Patronage and bribery in sixteenth-century Peru : the government of Viceroy Conde del Villar and the visita of licentiate Alonso Fernández de Bonilla

Document Type



Doctor of Philosophy (PhD)



First Advisor's Name

Noble David Cook

First Advisor's Committee Title

Committee Chair

Second Advisor's Name

Victor M. Uribe

Third Advisor's Name

Joseph F. Patrouch

Fourth Advisor's Name

Eduardo Gamarra

Date of Defense



This dissertation deals with the nature of the political system in sixteenth- century colonial Spanish America through an analysis of the administration of Viceroy Fernando de Torres y Portugal, Conde del Villar, in Peru (1585-1590). The political conflicts surrounding his government and the accusations of bribery leveled against him and members of his household provide the documentation for a case study in a system in which prestige and authority were defined through a complex network of patronage and personal relationships with the Spanish monarch, the ultimate source of legitimate power.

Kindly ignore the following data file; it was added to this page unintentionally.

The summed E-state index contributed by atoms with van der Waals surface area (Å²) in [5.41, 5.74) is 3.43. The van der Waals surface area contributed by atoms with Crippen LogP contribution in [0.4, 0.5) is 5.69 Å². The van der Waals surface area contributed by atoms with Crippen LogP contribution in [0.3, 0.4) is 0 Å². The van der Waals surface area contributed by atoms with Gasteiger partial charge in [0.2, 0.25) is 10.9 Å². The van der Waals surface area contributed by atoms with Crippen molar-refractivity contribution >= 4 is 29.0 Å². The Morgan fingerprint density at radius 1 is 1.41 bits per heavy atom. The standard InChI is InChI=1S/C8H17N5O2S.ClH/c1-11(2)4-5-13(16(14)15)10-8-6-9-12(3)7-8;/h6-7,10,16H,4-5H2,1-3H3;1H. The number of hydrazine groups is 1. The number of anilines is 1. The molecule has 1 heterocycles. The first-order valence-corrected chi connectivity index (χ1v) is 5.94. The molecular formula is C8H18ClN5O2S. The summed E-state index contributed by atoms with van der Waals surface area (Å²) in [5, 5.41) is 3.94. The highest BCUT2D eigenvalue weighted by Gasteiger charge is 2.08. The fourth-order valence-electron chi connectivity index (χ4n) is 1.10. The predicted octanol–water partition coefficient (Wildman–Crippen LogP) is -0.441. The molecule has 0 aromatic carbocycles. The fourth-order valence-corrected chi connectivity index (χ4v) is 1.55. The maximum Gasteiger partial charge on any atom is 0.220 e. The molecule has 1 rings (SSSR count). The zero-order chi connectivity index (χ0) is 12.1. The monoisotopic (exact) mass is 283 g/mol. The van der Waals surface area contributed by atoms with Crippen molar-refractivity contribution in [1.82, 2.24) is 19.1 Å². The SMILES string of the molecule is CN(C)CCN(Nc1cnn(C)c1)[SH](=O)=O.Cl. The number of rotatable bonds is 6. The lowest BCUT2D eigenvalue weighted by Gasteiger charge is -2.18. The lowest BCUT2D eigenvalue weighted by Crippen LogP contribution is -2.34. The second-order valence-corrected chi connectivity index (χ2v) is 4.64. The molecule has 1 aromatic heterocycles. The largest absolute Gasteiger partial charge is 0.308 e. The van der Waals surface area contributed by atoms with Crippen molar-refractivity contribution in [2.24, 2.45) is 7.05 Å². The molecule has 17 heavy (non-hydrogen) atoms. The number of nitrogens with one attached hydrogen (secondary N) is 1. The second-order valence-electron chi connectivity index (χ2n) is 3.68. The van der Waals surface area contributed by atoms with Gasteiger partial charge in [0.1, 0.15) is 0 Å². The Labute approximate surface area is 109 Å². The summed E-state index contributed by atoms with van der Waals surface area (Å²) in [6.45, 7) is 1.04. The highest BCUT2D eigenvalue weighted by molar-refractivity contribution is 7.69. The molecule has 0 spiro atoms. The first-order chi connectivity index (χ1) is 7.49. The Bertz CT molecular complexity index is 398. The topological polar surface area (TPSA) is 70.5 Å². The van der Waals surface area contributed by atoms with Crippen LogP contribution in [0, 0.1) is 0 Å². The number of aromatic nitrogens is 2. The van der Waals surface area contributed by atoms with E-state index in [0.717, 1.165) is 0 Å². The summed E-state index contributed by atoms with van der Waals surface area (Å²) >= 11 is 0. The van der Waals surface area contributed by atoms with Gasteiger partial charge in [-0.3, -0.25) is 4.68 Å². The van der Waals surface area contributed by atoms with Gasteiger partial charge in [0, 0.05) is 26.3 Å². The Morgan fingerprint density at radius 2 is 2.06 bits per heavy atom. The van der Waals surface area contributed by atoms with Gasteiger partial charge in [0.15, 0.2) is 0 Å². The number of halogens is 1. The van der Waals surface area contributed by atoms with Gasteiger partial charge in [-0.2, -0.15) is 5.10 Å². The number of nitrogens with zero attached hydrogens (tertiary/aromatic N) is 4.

This dissertation is conceptualized using categories presented in Max Weber’s theory on the nature of political order and authority in the history of human societies and the definition of the patrimonial system as one in which the power of he king confers legitimacy and authority on the whole political structure.

The documentary base for this dissertation is an exceptionally detailed and complete record related to the official administrative review (visita) ordered by Philip II in 1588 to assess the government of Viceroy Torres y Portugal. Additionally, letters as well as other primary and secondary sources are scattered in repositories on both sides of the Atlantic.

The study of this particular case offers an excellent opportunity to gain an understanding o f a political order in which jurisdictional boundaries between institutions and authorities were not clearly defined. The legal system operating in the viceroyalty was subordinated to the personal decisions of the king, and order and equilibrium were maintained through the interaction of patronage networks that were reproduced at all levels of the colonial society.

The final charges against Viceroy Conde del Villar, as well as their impact on the political career of those involved in the accusations, reveal that situations today understood to constitute bribery had a different meaning in the context o f a patrimonial order.



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